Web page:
© “Tokyo Family” Film Partners
Sixty years ago, director Yoji Yamada was assistant director on Yasujiro Ozu’s Tokyo Story, a moving family portrait set just after World War Two. Yamada has just completed a remake of this timeless classic updating the story of the ageing couple to present-day Japan.
In his novel Anna Karenina about 19th century Russian society, Leo Tolstoy wrote, “All happy families are alike but an unhappy family is unhappy after its own fashion.” This sentiment could well be taken as the theme of both the original Tokyo Story and its updated remake Tokyo Family. An ageing couple, Shukichi and Tomiko decide to leave their quiet lives in the country to pay a visit to their children and grandchildren in Tokyo. Once there, they discover that neither their oldest son, a doctor named Koichi, nor their eldest daughter, Shigeko who runs a beauty parlor, has time for them. Both are too busy attending to their everyday concerns. Even the youngest son goes his own way. The old couple feel lonely and bewildered in the fast-paced metropolis.
Director Yamada has said. “When I was young, I thought Tokyo Story’s story line was so old fashioned. But as I’ve made numbers of films over the years, I have come to realize how great it is.” In fact, family is a recurring theme throughout director Yamada’s work and it could be claimed that Tokyo Family represents both an homage to Tokyo Story and a compilation of Yamada’s work capturing the modern Japanese family.
Initially the production was scheduled to start in April 2011 but the earthquake and subsequent tsunami of that year delayed it for almost 12 months and production re-started in March 2012 with shooting completed at the end of May. Although the disaster is not mentioned directly in the film, the raw scars that still inform everyday life permeate it.
One of the difficulties of a remake is that locations change over time. In the original Tokyo Story, the old couple lived in the city of Onomichi but now the bullet train stops here and people can get there very quickly. In order to create a sense of distance the old couple’s house had to be set on an island where a small ferry was the only form of transportation. After considerable scouting, DP Masashi Chikamori, JSC discovered some old Japanese-style houses on the island of Osaki-Kamijima He says that “there are several villages on the island slopes and the view of the bay looking towards the shipyard provided some really beautiful shots.” Producer Takashi Yajima agrees. He says that “for one of the very last shots of the film we photographed the Seto Inland Sea from the top of a hill on Osaki-Kamijima. We were very lucky to get those shots during the fine weather as it was almost entering the rainy season.”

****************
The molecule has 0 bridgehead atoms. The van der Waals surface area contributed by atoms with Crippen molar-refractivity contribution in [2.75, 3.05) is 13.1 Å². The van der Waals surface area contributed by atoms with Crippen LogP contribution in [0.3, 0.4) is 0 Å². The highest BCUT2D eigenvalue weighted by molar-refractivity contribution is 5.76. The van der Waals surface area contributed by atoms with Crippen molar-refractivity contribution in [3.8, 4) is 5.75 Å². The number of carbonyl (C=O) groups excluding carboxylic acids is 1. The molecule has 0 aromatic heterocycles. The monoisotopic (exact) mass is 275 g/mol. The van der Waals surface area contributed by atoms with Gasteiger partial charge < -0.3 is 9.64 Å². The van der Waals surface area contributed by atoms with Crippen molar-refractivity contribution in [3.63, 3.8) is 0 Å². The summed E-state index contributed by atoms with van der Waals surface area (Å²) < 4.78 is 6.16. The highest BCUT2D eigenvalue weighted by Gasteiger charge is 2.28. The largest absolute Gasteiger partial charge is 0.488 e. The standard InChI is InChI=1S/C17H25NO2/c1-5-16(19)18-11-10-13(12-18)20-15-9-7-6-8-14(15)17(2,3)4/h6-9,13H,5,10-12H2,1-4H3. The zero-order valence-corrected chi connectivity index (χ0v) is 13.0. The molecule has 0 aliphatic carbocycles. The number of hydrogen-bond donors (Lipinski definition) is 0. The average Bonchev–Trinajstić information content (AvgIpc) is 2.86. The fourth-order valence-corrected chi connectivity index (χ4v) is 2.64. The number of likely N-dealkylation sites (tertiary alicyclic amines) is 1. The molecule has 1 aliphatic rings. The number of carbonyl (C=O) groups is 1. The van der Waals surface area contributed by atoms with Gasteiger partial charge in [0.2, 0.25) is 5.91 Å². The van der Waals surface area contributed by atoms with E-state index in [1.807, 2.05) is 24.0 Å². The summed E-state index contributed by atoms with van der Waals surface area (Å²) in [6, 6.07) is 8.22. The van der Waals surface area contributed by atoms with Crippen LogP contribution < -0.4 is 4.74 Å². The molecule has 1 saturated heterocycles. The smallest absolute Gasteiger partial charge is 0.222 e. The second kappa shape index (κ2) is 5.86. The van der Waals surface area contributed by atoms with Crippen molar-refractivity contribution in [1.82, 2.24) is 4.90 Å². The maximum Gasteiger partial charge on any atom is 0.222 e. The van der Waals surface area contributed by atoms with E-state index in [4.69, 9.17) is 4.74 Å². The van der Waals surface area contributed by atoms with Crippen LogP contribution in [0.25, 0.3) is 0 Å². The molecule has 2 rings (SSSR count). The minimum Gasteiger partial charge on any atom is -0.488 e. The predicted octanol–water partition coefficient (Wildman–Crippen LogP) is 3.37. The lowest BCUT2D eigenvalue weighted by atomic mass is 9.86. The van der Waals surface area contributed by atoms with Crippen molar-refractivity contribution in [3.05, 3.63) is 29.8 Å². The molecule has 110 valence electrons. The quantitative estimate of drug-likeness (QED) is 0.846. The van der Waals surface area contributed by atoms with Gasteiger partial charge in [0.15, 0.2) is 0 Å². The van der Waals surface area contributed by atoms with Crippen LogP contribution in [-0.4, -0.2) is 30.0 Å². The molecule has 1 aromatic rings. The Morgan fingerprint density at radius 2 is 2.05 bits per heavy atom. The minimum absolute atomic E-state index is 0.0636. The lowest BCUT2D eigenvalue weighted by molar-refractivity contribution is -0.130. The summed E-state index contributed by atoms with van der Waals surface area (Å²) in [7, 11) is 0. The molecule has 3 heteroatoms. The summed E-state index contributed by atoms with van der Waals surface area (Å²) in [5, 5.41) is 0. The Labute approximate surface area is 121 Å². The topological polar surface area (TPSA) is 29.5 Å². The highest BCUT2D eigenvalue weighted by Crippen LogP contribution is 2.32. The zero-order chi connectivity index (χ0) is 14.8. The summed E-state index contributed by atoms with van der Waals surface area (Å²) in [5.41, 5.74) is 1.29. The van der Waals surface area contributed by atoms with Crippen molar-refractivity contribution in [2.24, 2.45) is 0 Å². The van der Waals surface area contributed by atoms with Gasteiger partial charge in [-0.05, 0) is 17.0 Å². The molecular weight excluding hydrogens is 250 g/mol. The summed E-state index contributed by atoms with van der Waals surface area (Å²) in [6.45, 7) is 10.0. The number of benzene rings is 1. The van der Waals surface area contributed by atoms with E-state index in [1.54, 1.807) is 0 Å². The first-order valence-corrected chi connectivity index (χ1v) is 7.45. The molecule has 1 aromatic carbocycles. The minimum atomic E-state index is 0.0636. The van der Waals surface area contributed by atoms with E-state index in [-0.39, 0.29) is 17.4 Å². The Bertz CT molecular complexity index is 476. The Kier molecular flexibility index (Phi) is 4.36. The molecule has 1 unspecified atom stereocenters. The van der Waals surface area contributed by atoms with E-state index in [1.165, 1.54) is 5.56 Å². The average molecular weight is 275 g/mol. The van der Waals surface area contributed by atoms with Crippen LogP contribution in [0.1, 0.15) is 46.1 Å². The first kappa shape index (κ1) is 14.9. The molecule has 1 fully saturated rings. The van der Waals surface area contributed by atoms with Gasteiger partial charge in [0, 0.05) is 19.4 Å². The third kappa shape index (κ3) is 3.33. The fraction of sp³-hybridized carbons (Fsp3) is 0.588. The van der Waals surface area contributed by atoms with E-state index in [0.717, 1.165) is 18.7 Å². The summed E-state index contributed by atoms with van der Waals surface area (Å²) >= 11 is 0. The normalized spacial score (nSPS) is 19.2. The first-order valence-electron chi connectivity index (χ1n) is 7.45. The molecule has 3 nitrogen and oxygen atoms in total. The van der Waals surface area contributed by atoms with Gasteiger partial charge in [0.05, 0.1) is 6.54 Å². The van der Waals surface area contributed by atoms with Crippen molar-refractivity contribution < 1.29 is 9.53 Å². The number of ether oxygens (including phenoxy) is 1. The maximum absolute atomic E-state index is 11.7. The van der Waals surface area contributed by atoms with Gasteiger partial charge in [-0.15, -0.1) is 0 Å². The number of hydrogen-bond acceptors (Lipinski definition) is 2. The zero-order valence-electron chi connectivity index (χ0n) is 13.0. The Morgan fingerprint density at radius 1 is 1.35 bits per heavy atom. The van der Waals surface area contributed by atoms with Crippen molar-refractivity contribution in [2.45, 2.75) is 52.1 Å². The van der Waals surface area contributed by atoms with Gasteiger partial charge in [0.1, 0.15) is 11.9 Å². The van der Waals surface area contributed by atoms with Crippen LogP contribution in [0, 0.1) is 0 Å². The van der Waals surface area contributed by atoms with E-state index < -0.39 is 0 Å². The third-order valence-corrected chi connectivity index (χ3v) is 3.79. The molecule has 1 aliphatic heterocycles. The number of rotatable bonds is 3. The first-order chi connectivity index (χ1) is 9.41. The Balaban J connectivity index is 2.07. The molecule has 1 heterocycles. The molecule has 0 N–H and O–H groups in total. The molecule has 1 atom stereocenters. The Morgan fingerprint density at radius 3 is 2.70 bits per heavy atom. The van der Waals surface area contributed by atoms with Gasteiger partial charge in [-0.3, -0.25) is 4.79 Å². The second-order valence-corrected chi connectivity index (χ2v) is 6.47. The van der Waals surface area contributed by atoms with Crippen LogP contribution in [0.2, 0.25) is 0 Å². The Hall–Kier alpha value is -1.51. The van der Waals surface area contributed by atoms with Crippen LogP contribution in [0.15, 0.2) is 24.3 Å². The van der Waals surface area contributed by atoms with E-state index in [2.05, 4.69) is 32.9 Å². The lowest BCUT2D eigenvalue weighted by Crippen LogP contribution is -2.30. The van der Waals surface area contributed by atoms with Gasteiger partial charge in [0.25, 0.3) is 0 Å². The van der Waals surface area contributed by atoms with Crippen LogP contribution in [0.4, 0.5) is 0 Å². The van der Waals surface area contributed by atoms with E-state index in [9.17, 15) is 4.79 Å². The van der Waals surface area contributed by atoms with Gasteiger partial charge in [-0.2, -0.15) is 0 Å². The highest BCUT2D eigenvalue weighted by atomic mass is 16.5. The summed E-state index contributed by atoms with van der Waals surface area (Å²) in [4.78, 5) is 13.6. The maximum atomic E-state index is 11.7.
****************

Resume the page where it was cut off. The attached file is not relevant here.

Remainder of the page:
Tokyo Family was shot using an ARRI 535B camera equipped with Zeiss Ultra Prime lenses and two KODAK film stocks, KODAK VISION3 250D Color Negative Film 5207 and 500T 5219. DP Chikamori explains his visual approach, “The original film Tokyo Story was shot on black and white film stocks and was quite high contrast. You can’t use the same approach to today’s modern story using color film. Black and white cinematography requires a different lighting balance; for example the key light for face tones requires 1.5 times that of incident light. The beauty of black and white and color cinematography are two different things. Tokyo Story’s high contrast look was not suitable for Tokyo Family’s story telling. I’ve always liked low camera positions and other original viewpoints and I used several of these in the movie but no panning shots.
“One particularly memorable scene for me,” he continues “took place in a hospital when the lead actor is told his wife is dying. Instead of taking the scene from a distance, I did the opposite and went in close up. When I know an actor will deliver a great performance, I think it’s good to shoot close up instead of being modest. There are times when you must make decisions and challenge and that shot was one of those moments.”
Both cinematographer Chikamori and producer Yajima are enthusiastic about KODAK film stocks. Chikamori says, “Film has great mobility. It’s light and you can start shooting anywhere very quickly. The electric viewfinder on a digital system has got switches here and there and too many settings to deal with. If you set something incorrectly, you can become disorientated and lose track of your shooting criteria. With an optical finder, I know with some certainty what kind of image is forming.”
Yajima says, “To me what’s good about film is that it exists physically. Digital files and devices always hold potential risk of crushed or lost files. When an image is recorded on film, it’s solid and when it’s stored under the proper conditions, it takes care of the archival problem too. I think film is still the most superior media in terms of archiving.”
Tokyo Family was shown to considerable acclaim in the Special Gala section of the Berlin Film Festival in February this year.